Raeesa Cooke, 35, a drama teacher, lives in Stansted, Essex, with husband Matthew and children Zane, 4, and Astrid, 12 weeks.
I had gestational diabetes (GD) throughout my first pregnancy without knowing. Somehow, three blood tests at various stages of pregnancy showed up negative. It was only at 39 weeks that I got my diagnosis and had an emergency c-section. It explained everything – my breathlessness, exhaustion and food cravings. And, as big babies can be a sign of the mother having gestational diabetes, the size of my son (he weighed 10lbs at birth).
>> READ: WHAT IS GESTATIONAL DIABETES?
GD was the first things on my mind when I found out I was pregnant again. I knew from my research that it's common to get it again with a second baby. So it wasn't a surprise at 12 weeks when my glucose tolerance test confirmed it. I'd been having strong cravings for carbohydrates like bread, which is unusual for me. But after my first experience, it was nice to know so early this time what I was dealing with.
I was determined to commit 100 per cent to a diet that would keep my baby as safe as possible
I was given a finger prick test kit to measure my blood sugar levels at home several times a day, and given advice on diet to control them. I was determined to commit 100 per cent to a diet that would keep my baby as safe as possible. I found an online forum for mums to share advice and meal plans. It was invaluable. Processed sugar like biscuits was a complete no, and I cut out natural sugar like fruit. Finding the right balance of carbs so that my sugar levels weren't too high was a challenge. I stayed strong, but there were some days when all I wanted was cake – especially at celebrations like my birthday and wedding anniversary.
At 20 weeks I was prescribed tablets to help manage my GD as my sugar levels first thing in the morning were still too high. The medication helped, but the rule about eating no sugar still applied.
To my embarrassment, I started getting hot and dizzy, then passed out!
At 37 weeks, having felt itchy all over my body, I tested positive for a liver condition called obstetric cholastasis. It was unrelated to my GD but, combined with the fact my baby was measuring large, doctors felt the safest option for me was a planned c-section. I was happy to be booked in for the following week. That morning at 7am, Matthew and I were admitted to the ward. After a midwife had checked me and the baby and I'd signed the papers agreeing to the procedure, an anaesthetist visited to insert a cannula into my hand. I've always hated needles. To my embarrassment, I started getting hot and dizzy, then passed out! I soon came round and started feeling better!
Then, the anaesthetist walked Matthew and I into theatre where we were greeted by several smiling medics. I felt nervous and excited about meeting my baby. I sat on the bed, leaning over as the anaesthetic was injected into my spine. I didn't mind this bit because a numbing spray had been applied to the area, meaning I couldn't feel a thing. It was amazing how quickly everything happened after that. The staff helped me lie back, then my legs gradually started to get numb. It's a strange sensation – you can sort of feel your body but sort of can't!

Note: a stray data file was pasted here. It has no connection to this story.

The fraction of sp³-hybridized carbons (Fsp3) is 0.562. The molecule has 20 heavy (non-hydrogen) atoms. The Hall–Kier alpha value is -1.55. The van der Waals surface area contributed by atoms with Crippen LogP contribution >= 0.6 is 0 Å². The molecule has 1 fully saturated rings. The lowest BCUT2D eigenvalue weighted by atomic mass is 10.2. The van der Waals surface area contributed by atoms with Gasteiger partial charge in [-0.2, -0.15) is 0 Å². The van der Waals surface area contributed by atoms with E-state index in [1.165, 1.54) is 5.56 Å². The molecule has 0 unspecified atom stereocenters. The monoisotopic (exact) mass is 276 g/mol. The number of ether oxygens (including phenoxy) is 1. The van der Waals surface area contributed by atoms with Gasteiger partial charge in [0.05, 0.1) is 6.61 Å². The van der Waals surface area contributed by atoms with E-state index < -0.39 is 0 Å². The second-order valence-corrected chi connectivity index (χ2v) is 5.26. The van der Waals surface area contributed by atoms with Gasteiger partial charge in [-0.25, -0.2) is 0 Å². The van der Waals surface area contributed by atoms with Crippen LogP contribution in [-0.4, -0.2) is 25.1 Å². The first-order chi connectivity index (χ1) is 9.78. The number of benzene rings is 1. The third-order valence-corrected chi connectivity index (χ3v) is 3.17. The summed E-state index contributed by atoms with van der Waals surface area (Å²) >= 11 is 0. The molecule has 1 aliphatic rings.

A screen went up shielding my bump, and Matthew squeezed my hand. ‘Don't you want to watch?’ I asked him, half joking. It was a definite no! The medics kept reassuring me and asking if I was OK. By now I was feeling more relaxed, even cracking jokes. It helped that I'd had a c-section with my first baby, so knew what to expect.
The head was engaged quite far in my pelvis, meaning it had to be yanked firmly
I felt a dull, painless tugging feeling in my bump as the surgeon tried to pull the baby out. The head was engaged quite far in my pelvis, meaning it had to be yanked firmly. Then, I heard a cry as my baby was lifted out and taken to the side of the room for checks. Matthew followed, as agreed beforehand, to cut the umbilical cord. Our baby girl was gently wiped down and placed on my chest for skin-to-skin cuddles. I looked at her perfect face and knew she was alright. All the sacrifices, all the hard work controlling my diet, had been worth every second to have a healthy baby. I felt completely overwhelmed with love.
I was told that, as soon as the placenta left my body, I could start eating normally again. So as soon as the three of us were settled on the ward, Matthew popped to the shops to buy cupcakes. That first bite tasted amazing; the sweetness was so intense!
Six weeks after the birth I was tested again for GD and told it had completely gone. But having it means that I'm more susceptible to type 2 diabetes, so now that the newborn stage is over, I'm slowly bringing myself back to a sensible low-sugar diet. I'm proof that a diagnosis of GD doesn't mean you can't control the condition, or have a healthy pregnancy and baby.
Three thing I'd tell my friends
- If you have a diagnosis of GD, listen to what your dieticians advise but don't forget to see what other mums who have (or have had) the condition think too. For meal plan and recipe suggestions, gestationaldiabetes.co.uk was invaluable.
- Remember, the condition is only for a few weeks or months, not your whole life!
- Don’t fixate on what you can't eat and remind yourself that your new lifestyle is for the benefit of your baby.